When she was in eighth grade at Nightingale-Bamford, Camilla Bradley wrote and sold weekly gossip columns about her classmates and the guys they were hooking up with. Now 28, Ms. Bradley claimed she couldn’t take part in the social scene herself because the boys didn’t like her. “I was, like, scrawny and not cute,” she said.
How did this skinny pre-teen go from selling a gossip column at Nightingale to selling preppy clothing on 74th and Lex?
The business had its genesis in tragedy: When Camilla was just 2, her mother, Marilyn Bradley, died in a car accident. All of Marilyn’s clothing-everything she owned-remained in the Bradley household. By the time Camilla was 5, she had claimed the nail polish and the sexy nightgowns for herself. “I was the woman of the house, and I could do whatever I wanted,” she said.
Young Ms. Bradley wasn’t particularly sentimental about any of this schmatte. “I wanted to throw half of it out,” she said. “I’d be like, ‘ Eeuw !! Why would anybody ever wear that?’ And then all of a sudden, year by year, it would change, and I’d be like, ‘Ooh, this is amazing!'” She had no qualms about cutting up expensive clothes for the sake of innovation, starting with the Lycra tops: “I would chop off the sleeves, sew up the sleeve holes and make them into tube skirts,” she said. There was an enormous supply of high-quality materials with which to execute her youthful visions. “You can not have that mother around,” she said, “but yet she shapes completely what you’re doing …. I know everything about this woman. Everything, everything. ”
Going on to attend Trinity College, Ms. Bradley hated the fact that the students all wore the same “uniform.” The sight of endless co-eds in Gucci loafers, Barbour jackets and Brooks Brothers ribbon belts offended her creative sensibility. So she made herself a few daring ribbon belts with animal motifs. Her friends were impressed. “Uhh … that’s great!” said Ms. Bradley in a breathy Marilyn Monroe voice, mimicking their reaction.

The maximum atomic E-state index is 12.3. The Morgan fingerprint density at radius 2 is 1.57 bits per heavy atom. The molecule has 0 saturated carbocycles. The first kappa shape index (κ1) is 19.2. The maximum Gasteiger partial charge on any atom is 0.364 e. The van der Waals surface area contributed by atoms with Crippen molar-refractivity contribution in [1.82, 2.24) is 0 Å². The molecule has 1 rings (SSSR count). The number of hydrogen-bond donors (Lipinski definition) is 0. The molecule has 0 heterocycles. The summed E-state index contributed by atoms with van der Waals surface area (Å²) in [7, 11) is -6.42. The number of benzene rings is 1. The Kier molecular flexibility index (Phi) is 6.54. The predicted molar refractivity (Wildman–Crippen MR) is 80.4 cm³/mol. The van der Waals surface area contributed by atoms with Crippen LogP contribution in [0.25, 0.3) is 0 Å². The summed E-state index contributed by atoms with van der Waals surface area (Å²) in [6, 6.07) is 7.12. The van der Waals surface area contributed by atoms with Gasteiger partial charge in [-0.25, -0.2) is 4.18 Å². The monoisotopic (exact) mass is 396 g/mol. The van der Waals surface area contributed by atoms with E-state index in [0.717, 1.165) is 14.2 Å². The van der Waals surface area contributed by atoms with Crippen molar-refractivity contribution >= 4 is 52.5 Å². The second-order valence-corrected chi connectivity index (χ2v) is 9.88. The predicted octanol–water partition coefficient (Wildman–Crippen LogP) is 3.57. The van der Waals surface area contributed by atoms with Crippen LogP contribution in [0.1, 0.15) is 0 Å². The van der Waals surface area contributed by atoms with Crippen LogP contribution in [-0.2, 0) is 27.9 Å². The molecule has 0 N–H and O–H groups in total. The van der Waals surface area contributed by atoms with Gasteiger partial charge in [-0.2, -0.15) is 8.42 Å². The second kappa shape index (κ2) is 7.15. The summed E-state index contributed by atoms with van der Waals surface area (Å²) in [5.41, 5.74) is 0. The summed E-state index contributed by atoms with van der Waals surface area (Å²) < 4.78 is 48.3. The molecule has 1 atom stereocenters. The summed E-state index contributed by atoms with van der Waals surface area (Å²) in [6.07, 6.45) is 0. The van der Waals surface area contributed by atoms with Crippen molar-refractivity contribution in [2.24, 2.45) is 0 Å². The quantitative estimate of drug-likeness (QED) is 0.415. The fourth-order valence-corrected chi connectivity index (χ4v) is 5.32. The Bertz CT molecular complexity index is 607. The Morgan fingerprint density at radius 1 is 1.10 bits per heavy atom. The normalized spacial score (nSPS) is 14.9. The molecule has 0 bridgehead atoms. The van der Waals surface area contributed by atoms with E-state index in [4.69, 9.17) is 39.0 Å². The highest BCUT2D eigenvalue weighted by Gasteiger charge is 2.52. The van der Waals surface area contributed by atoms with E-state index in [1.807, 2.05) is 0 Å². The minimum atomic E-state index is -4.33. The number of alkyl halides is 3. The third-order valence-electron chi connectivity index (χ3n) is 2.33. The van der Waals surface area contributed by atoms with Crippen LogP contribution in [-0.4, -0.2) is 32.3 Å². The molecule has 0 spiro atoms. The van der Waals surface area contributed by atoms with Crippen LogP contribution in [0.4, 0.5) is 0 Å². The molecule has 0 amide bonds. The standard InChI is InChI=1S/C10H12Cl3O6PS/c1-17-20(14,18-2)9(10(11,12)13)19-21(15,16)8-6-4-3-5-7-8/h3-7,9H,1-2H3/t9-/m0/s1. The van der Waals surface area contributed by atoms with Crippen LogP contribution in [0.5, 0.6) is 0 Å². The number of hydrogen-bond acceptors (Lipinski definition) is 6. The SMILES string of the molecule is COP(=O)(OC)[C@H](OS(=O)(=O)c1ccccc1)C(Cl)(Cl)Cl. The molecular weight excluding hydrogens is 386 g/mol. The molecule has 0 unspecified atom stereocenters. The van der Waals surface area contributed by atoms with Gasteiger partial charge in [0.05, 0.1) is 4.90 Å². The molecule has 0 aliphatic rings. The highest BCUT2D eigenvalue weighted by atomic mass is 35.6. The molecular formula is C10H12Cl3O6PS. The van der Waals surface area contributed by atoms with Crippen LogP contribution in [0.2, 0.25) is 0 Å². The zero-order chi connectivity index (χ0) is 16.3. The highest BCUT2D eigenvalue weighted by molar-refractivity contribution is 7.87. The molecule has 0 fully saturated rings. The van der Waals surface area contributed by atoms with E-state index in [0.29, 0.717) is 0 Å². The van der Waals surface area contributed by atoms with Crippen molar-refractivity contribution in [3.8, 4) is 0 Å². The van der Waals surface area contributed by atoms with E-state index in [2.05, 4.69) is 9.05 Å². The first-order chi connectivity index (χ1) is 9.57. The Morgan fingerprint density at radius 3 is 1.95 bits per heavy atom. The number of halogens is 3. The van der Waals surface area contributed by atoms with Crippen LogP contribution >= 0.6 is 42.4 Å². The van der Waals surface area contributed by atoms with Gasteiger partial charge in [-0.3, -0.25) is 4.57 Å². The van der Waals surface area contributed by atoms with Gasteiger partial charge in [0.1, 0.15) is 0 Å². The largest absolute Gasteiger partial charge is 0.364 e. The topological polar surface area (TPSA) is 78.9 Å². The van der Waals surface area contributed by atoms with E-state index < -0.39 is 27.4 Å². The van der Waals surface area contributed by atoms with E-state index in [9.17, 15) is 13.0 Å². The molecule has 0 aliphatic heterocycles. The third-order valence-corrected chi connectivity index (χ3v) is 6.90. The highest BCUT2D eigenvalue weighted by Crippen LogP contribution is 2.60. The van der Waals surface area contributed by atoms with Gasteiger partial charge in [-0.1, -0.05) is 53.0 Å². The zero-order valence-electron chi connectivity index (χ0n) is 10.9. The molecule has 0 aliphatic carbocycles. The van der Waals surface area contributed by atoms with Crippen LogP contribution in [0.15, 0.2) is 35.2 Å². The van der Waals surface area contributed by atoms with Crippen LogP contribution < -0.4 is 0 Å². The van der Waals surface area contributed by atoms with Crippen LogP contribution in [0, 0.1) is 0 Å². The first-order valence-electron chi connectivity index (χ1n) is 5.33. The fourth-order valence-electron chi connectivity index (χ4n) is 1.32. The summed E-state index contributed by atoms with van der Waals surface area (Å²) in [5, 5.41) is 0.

But she suspected that her classmates wouldn’t pay for the belts, however compelling, if they knew they were homemade.
Then her father came to the rescue. It turned out John Bradley had thousands of labels left over from a college business named Tally Ho Designs. (He had sold clothing and romantic gifts for Princeton boys to give their sweethearts; sample wares included orange bras with black tiger paw prints on them.) Appropriating these labels that barely escaped the breast of a Princetonian’s girlfriend, Ms. Bradley sewed them one by one onto her belts-she later added totes to the mix-then posed as a sales rep. “I would lay [them] out on the lawn in the middle of campus or in the dining hall, and people would come in and place orders,” she said. “I’d have all the different ribbons, and they could put this ribbon on that ribbon and choose their D-ring.” The Trinity students easily fell for the fake/borrowed label.